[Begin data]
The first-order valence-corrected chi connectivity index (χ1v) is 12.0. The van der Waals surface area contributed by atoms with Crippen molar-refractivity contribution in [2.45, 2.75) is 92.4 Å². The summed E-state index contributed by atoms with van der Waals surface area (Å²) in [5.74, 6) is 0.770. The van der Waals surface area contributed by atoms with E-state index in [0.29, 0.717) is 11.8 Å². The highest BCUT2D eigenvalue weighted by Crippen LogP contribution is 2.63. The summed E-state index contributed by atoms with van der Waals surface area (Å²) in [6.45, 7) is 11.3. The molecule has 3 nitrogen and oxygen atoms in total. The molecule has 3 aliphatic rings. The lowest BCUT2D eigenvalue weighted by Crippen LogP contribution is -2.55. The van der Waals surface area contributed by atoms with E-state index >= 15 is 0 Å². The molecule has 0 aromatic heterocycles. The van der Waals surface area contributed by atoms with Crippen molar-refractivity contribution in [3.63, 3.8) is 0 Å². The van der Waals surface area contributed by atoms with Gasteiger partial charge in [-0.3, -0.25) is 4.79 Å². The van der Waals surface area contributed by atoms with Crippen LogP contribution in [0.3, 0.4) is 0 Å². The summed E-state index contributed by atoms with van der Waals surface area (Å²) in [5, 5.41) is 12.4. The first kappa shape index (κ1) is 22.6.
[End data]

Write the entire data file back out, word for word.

The first-order valence-corrected chi connectivity index (χ1v) is 12.0. The van der Waals surface area contributed by atoms with Crippen molar-refractivity contribution in [2.45, 2.75) is 92.4 Å². The summed E-state index contributed by atoms with van der Waals surface area (Å²) in [5.74, 6) is 0.770. The van der Waals surface area contributed by atoms with E-state index in [0.29, 0.717) is 11.8 Å². The highest BCUT2D eigenvalue weighted by Crippen LogP contribution is 2.63. The summed E-state index contributed by atoms with van der Waals surface area (Å²) in [6.45, 7) is 11.3. The molecule has 3 nitrogen and oxygen atoms in total. The molecule has 3 aliphatic rings. The lowest BCUT2D eigenvalue weighted by Crippen LogP contribution is -2.55. The van der Waals surface area contributed by atoms with E-state index >= 15 is 0 Å². The molecule has 0 aromatic heterocycles. The van der Waals surface area contributed by atoms with Crippen molar-refractivity contribution in [3.63, 3.8) is 0 Å². The van der Waals surface area contributed by atoms with Gasteiger partial charge in [-0.3, -0.25) is 4.79 Å². The van der Waals surface area contributed by atoms with Crippen LogP contribution in [0.3, 0.4) is 0 Å². The summed E-state index contributed by atoms with van der Waals surface area (Å²) in [5, 5.41) is 12.4. The first kappa shape index (κ1) is 22.6.